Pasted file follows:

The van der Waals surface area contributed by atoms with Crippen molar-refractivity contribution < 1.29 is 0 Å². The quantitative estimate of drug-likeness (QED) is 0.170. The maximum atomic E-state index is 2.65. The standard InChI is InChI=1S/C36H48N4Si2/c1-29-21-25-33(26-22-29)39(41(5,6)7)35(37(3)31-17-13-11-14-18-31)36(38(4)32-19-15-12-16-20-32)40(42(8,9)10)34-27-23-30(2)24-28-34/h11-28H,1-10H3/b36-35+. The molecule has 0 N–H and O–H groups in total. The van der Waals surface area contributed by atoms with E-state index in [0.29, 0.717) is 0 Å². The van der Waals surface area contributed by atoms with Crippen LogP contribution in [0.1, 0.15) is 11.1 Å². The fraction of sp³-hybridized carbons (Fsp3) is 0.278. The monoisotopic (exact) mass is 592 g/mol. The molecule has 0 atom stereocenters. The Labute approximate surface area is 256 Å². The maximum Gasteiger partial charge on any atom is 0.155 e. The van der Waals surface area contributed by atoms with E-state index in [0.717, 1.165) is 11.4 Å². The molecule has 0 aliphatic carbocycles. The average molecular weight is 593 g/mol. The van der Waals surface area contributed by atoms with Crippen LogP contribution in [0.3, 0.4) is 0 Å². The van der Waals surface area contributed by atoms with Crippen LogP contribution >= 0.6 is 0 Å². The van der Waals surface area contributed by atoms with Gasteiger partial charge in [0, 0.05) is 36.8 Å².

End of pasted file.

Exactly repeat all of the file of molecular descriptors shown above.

The van der Waals surface area contributed by atoms with Crippen molar-refractivity contribution < 1.29 is 0 Å². The quantitative estimate of drug-likeness (QED) is 0.170. The maximum atomic E-state index is 2.65. The standard InChI is InChI=1S/C36H48N4Si2/c1-29-21-25-33(26-22-29)39(41(5,6)7)35(37(3)31-17-13-11-14-18-31)36(38(4)32-19-15-12-16-20-32)40(42(8,9)10)34-27-23-30(2)24-28-34/h11-28H,1-10H3/b36-35+. The molecule has 0 N–H and O–H groups in total. The van der Waals surface area contributed by atoms with E-state index in [0.29, 0.717) is 0 Å². The van der Waals surface area contributed by atoms with Crippen LogP contribution in [0.1, 0.15) is 11.1 Å². The fraction of sp³-hybridized carbons (Fsp3) is 0.278. The monoisotopic (exact) mass is 592 g/mol. The molecule has 0 atom stereocenters. The Labute approximate surface area is 256 Å². The maximum Gasteiger partial charge on any atom is 0.155 e. The van der Waals surface area contributed by atoms with E-state index in [0.717, 1.165) is 11.4 Å². The molecule has 0 aliphatic carbocycles. The average molecular weight is 593 g/mol. The van der Waals surface area contributed by atoms with Crippen LogP contribution in [0.3, 0.4) is 0 Å². The van der Waals surface area contributed by atoms with Crippen LogP contribution >= 0.6 is 0 Å². The van der Waals surface area contributed by atoms with Gasteiger partial charge in [0, 0.05) is 36.8 Å².